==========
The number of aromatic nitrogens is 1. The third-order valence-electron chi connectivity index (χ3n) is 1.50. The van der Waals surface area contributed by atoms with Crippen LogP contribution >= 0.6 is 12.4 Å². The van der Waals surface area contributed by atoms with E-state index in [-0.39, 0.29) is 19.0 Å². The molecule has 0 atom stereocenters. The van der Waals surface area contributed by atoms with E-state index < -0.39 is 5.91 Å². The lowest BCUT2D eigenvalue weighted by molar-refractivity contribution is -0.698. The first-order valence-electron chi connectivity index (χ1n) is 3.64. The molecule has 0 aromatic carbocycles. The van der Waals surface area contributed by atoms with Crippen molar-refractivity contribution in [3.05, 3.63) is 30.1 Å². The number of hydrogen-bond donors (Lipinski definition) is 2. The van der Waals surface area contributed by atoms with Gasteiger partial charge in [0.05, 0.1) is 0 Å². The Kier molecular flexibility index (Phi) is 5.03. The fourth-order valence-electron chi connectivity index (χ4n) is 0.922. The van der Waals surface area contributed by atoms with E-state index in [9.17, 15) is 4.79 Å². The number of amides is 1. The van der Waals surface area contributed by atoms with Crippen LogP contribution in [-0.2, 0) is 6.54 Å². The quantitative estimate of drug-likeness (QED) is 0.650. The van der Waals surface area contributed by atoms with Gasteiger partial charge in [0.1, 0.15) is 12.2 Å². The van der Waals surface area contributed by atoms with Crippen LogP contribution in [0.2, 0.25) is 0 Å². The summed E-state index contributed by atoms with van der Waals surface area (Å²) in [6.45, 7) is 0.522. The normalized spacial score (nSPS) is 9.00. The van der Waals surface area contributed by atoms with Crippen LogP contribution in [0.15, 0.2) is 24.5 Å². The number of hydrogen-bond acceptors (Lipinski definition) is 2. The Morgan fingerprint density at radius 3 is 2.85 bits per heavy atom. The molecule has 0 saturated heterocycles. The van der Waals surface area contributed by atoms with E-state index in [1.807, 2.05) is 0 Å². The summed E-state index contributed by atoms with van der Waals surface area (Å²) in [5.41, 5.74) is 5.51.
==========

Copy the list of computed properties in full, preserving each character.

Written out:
The number of aromatic nitrogens is 1. The third-order valence-electron chi connectivity index (χ3n) is 1.50. The van der Waals surface area contributed by atoms with Crippen LogP contribution >= 0.6 is 12.4 Å². The van der Waals surface area contributed by atoms with E-state index in [-0.39, 0.29) is 19.0 Å². The molecule has 0 atom stereocenters. The van der Waals surface area contributed by atoms with E-state index < -0.39 is 5.91 Å². The lowest BCUT2D eigenvalue weighted by molar-refractivity contribution is -0.698. The first-order valence-electron chi connectivity index (χ1n) is 3.64. The molecule has 0 aromatic carbocycles. The van der Waals surface area contributed by atoms with Crippen molar-refractivity contribution in [3.05, 3.63) is 30.1 Å². The number of hydrogen-bond donors (Lipinski definition) is 2. The van der Waals surface area contributed by atoms with Gasteiger partial charge in [0.05, 0.1) is 0 Å². The Kier molecular flexibility index (Phi) is 5.03. The fourth-order valence-electron chi connectivity index (χ4n) is 0.922. The van der Waals surface area contributed by atoms with E-state index in [9.17, 15) is 4.79 Å². The number of amides is 1. The van der Waals surface area contributed by atoms with Crippen LogP contribution in [-0.2, 0) is 6.54 Å². The quantitative estimate of drug-likeness (QED) is 0.650. The van der Waals surface area contributed by atoms with Gasteiger partial charge in [0.1, 0.15) is 12.2 Å². The van der Waals surface area contributed by atoms with Crippen LogP contribution in [0.2, 0.25) is 0 Å². The summed E-state index contributed by atoms with van der Waals surface area (Å²) in [6.45, 7) is 0.522. The normalized spacial score (nSPS) is 9.00. The van der Waals surface area contributed by atoms with Crippen LogP contribution in [0.15, 0.2) is 24.5 Å². The number of hydrogen-bond acceptors (Lipinski definition) is 2. The Morgan fingerprint density at radius 3 is 2.85 bits per heavy atom. The molecule has 0 saturated heterocycles. The van der Waals surface area contributed by atoms with E-state index in [1.807, 2.05) is 0 Å². The summed E-state index contributed by atoms with van der Waals surface area (Å²) in [5.41, 5.74) is 5.51.